The following books were recently produced for the NLS program. To order books, contact your braille-lending library.
Note: For the infomation of the reader, a notice may appear immediately following the book description to indicate occurrences of strong language, explicit descriptions of sex, or violence. The word "some" before any of these terms indicates an occasional or infrequent occurence, as in "some strong language.".
This page includes Web-Braille links to full-text braille versions of books. Eligible patrons may sign up for Web-Braille through the library that handles their braille magazine subscriptions.
Web Accessibility for People with Disabilities BR
by Michael G. Paciello
Advocates making the World Wide Web fully accessible for people with disabilities and provides instructions for designing and building web sites with the use of assistive technology. Describes tools and utilities currently available, outlines legal issues, and discusses problem solving resources. 2000.
Cooking without Looking: Food Preparation Methods and
Techniques for Visually Handicapped Homemakers BR 13478
by Esther Knudson Tipps
2 volumes (Reissue)
Cooking methods and techniques developed through research at the Texas School for the Blind. In addition to recipes, the book gives basic principles of meal planning, marketing, food preparation, table service, and food storage. 1986.
The White House Family Cookbook BR 13484
by Henry Haller
White House executive chef presents recipes for informal first- family gatherings and state occasions. Includes the Johnsons' Texas-style barbecued ribs, the poached egg and hash Nixon requested for his farewell breakfast, the Fords' chocolate angel food cake, the Carters' fried fish with hush puppies, and Reagan's favorite macaroni and cheese. Personal memories embellish text. 1987.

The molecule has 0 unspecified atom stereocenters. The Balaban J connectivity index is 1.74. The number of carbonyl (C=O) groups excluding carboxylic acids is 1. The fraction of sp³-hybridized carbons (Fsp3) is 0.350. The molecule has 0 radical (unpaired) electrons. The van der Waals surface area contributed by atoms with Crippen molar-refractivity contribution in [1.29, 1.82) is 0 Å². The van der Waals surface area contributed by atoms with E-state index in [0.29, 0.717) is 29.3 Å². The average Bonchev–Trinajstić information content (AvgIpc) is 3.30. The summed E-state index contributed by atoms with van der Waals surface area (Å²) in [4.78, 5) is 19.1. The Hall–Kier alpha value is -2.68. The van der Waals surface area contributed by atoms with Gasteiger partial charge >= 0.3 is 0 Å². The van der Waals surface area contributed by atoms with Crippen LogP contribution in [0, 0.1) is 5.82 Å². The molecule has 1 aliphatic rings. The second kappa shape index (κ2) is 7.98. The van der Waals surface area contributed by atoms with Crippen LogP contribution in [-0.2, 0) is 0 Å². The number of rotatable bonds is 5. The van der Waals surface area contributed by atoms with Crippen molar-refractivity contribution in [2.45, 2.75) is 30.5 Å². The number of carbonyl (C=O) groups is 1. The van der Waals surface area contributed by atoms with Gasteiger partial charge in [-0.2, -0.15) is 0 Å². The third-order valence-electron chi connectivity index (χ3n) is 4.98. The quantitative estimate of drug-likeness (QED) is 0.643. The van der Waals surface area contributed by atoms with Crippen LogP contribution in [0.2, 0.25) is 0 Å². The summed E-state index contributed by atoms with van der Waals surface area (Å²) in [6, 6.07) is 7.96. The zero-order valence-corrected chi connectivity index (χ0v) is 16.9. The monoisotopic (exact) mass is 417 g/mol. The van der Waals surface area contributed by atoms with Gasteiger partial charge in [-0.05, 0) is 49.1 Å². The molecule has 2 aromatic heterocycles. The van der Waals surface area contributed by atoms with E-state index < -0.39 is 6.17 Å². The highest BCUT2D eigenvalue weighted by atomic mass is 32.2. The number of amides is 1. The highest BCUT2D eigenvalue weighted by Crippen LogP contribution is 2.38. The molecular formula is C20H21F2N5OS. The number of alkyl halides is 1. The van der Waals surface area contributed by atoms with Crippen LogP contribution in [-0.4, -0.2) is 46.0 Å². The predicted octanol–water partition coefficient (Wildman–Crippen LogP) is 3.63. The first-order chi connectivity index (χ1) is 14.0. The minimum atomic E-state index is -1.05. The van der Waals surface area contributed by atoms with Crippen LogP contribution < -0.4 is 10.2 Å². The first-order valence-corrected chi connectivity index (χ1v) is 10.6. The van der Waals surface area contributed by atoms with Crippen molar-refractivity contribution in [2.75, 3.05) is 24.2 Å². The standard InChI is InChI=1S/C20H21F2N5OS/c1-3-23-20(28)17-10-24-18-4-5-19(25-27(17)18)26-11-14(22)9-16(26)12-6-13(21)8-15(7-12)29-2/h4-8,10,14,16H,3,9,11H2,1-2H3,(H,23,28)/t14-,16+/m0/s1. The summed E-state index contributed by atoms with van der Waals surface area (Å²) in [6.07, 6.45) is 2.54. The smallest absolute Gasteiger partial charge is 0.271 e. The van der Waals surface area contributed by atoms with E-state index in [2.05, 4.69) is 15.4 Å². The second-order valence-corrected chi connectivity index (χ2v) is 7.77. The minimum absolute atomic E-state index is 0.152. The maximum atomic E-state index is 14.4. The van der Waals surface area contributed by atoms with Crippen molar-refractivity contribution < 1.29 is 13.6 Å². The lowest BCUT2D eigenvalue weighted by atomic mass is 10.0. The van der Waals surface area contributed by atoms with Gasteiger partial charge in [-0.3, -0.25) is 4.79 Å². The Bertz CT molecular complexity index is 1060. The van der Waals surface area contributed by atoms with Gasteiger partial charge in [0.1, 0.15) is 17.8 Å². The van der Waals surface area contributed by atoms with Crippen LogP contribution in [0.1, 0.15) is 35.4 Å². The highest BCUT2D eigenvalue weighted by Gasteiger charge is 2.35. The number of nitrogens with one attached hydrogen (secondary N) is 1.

Jacobson's Organ and the Remarkable Nature of Smell BR
by Lyall Watson
An exposition on the olfactory system, especially the anatomical structure inside the human nose known as Jacobson's Organ. Draws on biology and cultural history to explain how animals, humans, and plants secrete and decode odors. Discusses the role of smell in emotions and sexuality. 2000.
In the Land of White Death: An Epic Story of Survival in the
Siberian Arctic BR 13517
by Valerian Albanov
In April 1914, after nearly eighteen months aboard the icebound Saint Anna, Russian navigator Albanov and ten companions set off across 235 miles of frozen Arctic sea on improvised kayaks and sledges. Albanov recounts the ninety-day ordeal that he and only one other survived. Originally published in 1917. 2000.
Through the Burning Steppe: A Wartime Memoir BR 13522
by Elena Kozhina
Wartime remembrance of a young girl who fled Leningrad in 1942 to escape the invading German army. The only survivors of their family, Elena and her mother were left to eke out a living on the Russian steppes among the local Cossacks, who despised Communists. 1998.
Marcel Proust BR 13527
by Edmund White
Sympathetic portrait of the early twentieth-century French writer. Explores Proust's motivations in hiding his homosexuality and Jewish background while becoming a renowned literary figure. Provides insightful criticism of his novels as well as their social context. 1999.
Brother Astronomer: Adventures of a Vatican Scientist BR
by Guy Consolmagno
A Jesuit brother discusses the relationship between religion and science. Covers his personal background as an American astronomer who became a Jesuit at age thirty-seven; his research on the Vatican collection of meteorites; the role of the Catholic Church in supporting scientific inquiry; and a scientific expedition to Antarctica. 2000.
Gandhi's Passion: The Life and Legacy of Mahatma Gandhi BR
by Stanley Wolpert
Covers Mohandas Gandhi's childhood, legal training, and transformation into a mahatma or "great soul," and the international attention that focused on his vision of nonviolence. Uses Gandhi's writings to explore his shift from turn-of-the-century campaigns against racial discrimination in South Africa to a leadership role in India's independence movement. 2001.
When You Come to a Fork in the Road, Take It! Inspirations and
Wisdom from One of Baseball's Greatest Heroes BR 13542
by Yogi Berra